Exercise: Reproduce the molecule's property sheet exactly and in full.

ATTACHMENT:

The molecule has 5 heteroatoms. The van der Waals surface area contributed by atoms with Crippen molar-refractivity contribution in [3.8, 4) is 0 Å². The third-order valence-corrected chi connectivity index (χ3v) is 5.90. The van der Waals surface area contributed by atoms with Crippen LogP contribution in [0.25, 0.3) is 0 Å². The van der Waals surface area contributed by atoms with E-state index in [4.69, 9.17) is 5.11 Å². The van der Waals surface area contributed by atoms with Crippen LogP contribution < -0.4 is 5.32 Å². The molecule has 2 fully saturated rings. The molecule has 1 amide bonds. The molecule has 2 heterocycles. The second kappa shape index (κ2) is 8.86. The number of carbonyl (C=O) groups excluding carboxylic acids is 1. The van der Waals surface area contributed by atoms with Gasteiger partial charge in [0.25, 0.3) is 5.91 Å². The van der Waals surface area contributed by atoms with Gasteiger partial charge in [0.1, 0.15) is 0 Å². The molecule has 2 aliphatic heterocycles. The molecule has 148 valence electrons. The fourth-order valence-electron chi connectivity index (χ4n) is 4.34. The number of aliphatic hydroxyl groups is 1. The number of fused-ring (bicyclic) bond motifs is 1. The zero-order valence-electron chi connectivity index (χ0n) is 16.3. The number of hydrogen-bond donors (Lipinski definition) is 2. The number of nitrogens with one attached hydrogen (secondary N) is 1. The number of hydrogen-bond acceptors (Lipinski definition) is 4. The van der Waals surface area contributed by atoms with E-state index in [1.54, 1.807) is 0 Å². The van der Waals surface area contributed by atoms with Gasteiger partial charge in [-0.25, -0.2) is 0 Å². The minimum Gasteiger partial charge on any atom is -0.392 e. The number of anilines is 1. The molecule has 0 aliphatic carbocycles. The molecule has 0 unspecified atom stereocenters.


The molecule has 5 heteroatoms. The van der Waals surface area contributed by atoms with Crippen molar-refractivity contribution in [3.8, 4) is 0 Å². The third-order valence-corrected chi connectivity index (χ3v) is 5.90. The van der Waals surface area contributed by atoms with Crippen LogP contribution in [0.25, 0.3) is 0 Å². The van der Waals surface area contributed by atoms with E-state index in [4.69, 9.17) is 5.11 Å². The van der Waals surface area contributed by atoms with Crippen LogP contribution < -0.4 is 5.32 Å². The molecule has 2 fully saturated rings. The molecule has 1 amide bonds. The molecule has 2 heterocycles. The second kappa shape index (κ2) is 8.86. The number of carbonyl (C=O) groups excluding carboxylic acids is 1. The van der Waals surface area contributed by atoms with Gasteiger partial charge in [0.25, 0.3) is 5.91 Å². The van der Waals surface area contributed by atoms with Gasteiger partial charge in [0.1, 0.15) is 0 Å². The molecule has 2 aliphatic heterocycles. The molecule has 148 valence electrons. The fourth-order valence-electron chi connectivity index (χ4n) is 4.34. The number of aliphatic hydroxyl groups is 1. The number of fused-ring (bicyclic) bond motifs is 1. The zero-order valence-electron chi connectivity index (χ0n) is 16.3. The number of hydrogen-bond donors (Lipinski definition) is 2. The number of nitrogens with one attached hydrogen (secondary N) is 1. The number of hydrogen-bond acceptors (Lipinski definition) is 4. The van der Waals surface area contributed by atoms with E-state index in [1.54, 1.807) is 0 Å². The van der Waals surface area contributed by atoms with Gasteiger partial charge in [-0.25, -0.2) is 0 Å². The minimum Gasteiger partial charge on any atom is -0.392 e. The number of anilines is 1. The molecule has 0 aliphatic carbocycles. The molecule has 0 unspecified atom stereocenters.